*Seattle – 2027*
A young Mariners fan carefully flips through a binder of his father’s old baseball cards as a thunderstorm rages outside their home in the shadows of Safeco Field. The boy smiles as he finds cards of Ken Griffey Jr. and Edgar Martinez, players his dad cheered for in the halcyon days of baseball in the city and still speaks of fondly.
Those days are just a fairy tale to the boy who has never witnessed a winning season from the M’s in his lifetime. He sighs and continues to browse the cards for a sign that things might get better — for him and his beloved team — but finds none.
He starts to put the binder back in his father’s desk when curiosity gets the best of him. In the bottom of the desk is a binder covered in strange characters that reeks of pine tar and chewing tobacco. His father made the boy promise never to open the book, but what could one little look hurt? He glances to the next room to see if his father is watching before opening the binder…
The thunder rolls ominously in the distance as he stares at the lone card in the page. A chill runs up his spine as he reads the name of the strange creature with the beady eyes on the card. C-H-O-N-E…
“Dad, what’s a Chone Figgins,” the frightened boy asks.
A flash of lightning illuminates the man’s face in the adjoining room. His jaw is clenched and his hands are balled in fists at his side. He knew the time had come, that the boy was ready to know the truth, no matter how painful it was for him to recall. He takes a long swig from the bottle of whiskey he has been nursing all day and collects his thoughts.
“A Chone Figgins is a tiny, evil little goblin that haunts cursed baseball teams like the Mariners. It constantly complains and blames other people for its failures. It sticks around for years and costs millions of dollars to get rid of. It is evil incarnate.”
The boys furrows his brow. “Why would God make something like that?”
He wished the boy’s mother, Diane, was still there to help with big questions like this. He had never been able to deal with emotional issues. Maybe that’s why she left him and married Keith. Man he hated Keith.
“I don’t know son. I wish I had a better answer for you, but I just don’t know.”
The man takes another sip of whiskey and disappears into his thoughts. Why hadn’t he just thrown that dirty old binder away?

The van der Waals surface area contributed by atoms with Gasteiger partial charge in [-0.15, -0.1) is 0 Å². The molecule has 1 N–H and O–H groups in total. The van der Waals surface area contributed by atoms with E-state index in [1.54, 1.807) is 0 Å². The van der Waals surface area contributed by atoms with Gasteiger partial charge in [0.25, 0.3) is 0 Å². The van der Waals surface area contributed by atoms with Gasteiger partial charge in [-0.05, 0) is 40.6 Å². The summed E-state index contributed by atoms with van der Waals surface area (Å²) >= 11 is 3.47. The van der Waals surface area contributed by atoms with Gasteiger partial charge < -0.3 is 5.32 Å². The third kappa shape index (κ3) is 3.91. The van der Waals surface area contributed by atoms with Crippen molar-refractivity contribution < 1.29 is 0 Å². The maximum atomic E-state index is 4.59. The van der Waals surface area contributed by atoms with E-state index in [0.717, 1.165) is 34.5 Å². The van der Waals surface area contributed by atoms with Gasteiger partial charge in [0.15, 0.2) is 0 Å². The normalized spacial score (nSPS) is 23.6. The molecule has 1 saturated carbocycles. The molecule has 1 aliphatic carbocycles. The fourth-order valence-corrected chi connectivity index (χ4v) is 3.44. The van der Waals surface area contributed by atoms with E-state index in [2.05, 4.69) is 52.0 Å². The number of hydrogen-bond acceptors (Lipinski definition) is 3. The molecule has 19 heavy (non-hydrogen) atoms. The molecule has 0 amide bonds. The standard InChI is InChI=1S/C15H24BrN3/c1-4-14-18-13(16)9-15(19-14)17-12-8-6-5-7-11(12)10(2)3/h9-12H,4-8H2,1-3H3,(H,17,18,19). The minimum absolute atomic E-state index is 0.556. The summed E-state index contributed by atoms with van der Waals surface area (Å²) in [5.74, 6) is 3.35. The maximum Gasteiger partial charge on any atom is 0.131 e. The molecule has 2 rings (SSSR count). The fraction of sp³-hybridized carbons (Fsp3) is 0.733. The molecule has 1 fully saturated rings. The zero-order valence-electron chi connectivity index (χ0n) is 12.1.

“We don’t have to worry about the Chone Figgins anymore…do we dad?”
The son’s words unleash a flood of deeply repressed memories to the father. His mind races back to that dreadful day so many years ago. He sees himself driving the wooden stake deep into the heart of the creature and remembers the terrible noise it made as it died and crumbled to ash. The father remembered the eyes. THOSE EYES. He didn’t know if it was fear or relief he saw in the waning seconds of the creature’s life, but he knew he would never be able to forget it. He also knew that he could never be forgiven for what he had done, but his son would never have to live in fear of Chone Figgins, and neither would the rest of his tortured city.
His thoughts return to the present and he realizes that his knuckles have turned white from squeezing the empty bottle of alcohol in his hands. He throws the bottle away and grabs two cans of Pepsi out of the fridge, handing one to his son.
“No. We don’t have to worry anymore.”
The boy breathes a sigh of relief and puts the binder away. “Can we turn on the game dad? It’s the season opener.”
“Sure thing kiddo.”
The two bask in the glow of the T.V. as Seattle’s leadoff hitter, a spindly rookie making his first big league start, lines a single into left field. Rain continues to fall on their roof, but suddenly it doesn’t seem quite so dark outside.
“Maybe this will be the Mariners year, huh dad?”
“Yeah,” the father smiles, “maybe it will be.”
Dino DNA: How John Hammond’s Jurassic Dream Lives on in Major League Baseball Pitcher Craig Breslow.